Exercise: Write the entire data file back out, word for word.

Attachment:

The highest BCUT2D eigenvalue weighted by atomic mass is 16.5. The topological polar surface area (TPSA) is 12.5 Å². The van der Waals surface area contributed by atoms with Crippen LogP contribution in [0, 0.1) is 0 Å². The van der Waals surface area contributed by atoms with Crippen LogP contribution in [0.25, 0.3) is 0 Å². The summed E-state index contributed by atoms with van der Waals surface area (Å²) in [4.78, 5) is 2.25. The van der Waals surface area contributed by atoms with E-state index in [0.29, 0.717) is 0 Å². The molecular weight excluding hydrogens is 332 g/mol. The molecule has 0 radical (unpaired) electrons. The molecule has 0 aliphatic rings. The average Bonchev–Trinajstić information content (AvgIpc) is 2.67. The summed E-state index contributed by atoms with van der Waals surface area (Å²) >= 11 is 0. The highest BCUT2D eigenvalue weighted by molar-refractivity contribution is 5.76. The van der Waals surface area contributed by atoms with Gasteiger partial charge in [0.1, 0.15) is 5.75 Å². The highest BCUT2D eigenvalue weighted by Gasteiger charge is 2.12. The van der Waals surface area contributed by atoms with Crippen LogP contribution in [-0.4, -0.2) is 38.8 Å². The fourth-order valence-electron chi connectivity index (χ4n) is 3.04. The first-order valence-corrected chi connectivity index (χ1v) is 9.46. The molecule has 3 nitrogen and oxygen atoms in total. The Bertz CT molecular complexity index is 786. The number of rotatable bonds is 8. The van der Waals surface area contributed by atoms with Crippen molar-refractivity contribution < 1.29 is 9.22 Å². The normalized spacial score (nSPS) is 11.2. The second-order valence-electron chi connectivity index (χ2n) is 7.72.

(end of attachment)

The highest BCUT2D eigenvalue weighted by atomic mass is 16.5. The topological polar surface area (TPSA) is 12.5 Å². The van der Waals surface area contributed by atoms with Crippen LogP contribution in [0, 0.1) is 0 Å². The van der Waals surface area contributed by atoms with Crippen LogP contribution in [0.25, 0.3) is 0 Å². The summed E-state index contributed by atoms with van der Waals surface area (Å²) in [4.78, 5) is 2.25. The van der Waals surface area contributed by atoms with E-state index in [0.29, 0.717) is 0 Å². The molecular weight excluding hydrogens is 332 g/mol. The molecule has 0 radical (unpaired) electrons. The molecule has 0 aliphatic rings. The average Bonchev–Trinajstić information content (AvgIpc) is 2.67. The summed E-state index contributed by atoms with van der Waals surface area (Å²) >= 11 is 0. The highest BCUT2D eigenvalue weighted by molar-refractivity contribution is 5.76. The van der Waals surface area contributed by atoms with Gasteiger partial charge in [0.1, 0.15) is 5.75 Å². The highest BCUT2D eigenvalue weighted by Gasteiger charge is 2.12. The van der Waals surface area contributed by atoms with Crippen LogP contribution in [-0.4, -0.2) is 38.8 Å². The fourth-order valence-electron chi connectivity index (χ4n) is 3.04. The first-order valence-corrected chi connectivity index (χ1v) is 9.46. The molecule has 3 nitrogen and oxygen atoms in total. The Bertz CT molecular complexity index is 786. The number of rotatable bonds is 8. The van der Waals surface area contributed by atoms with Crippen molar-refractivity contribution < 1.29 is 9.22 Å². The normalized spacial score (nSPS) is 11.2. The second-order valence-electron chi connectivity index (χ2n) is 7.72.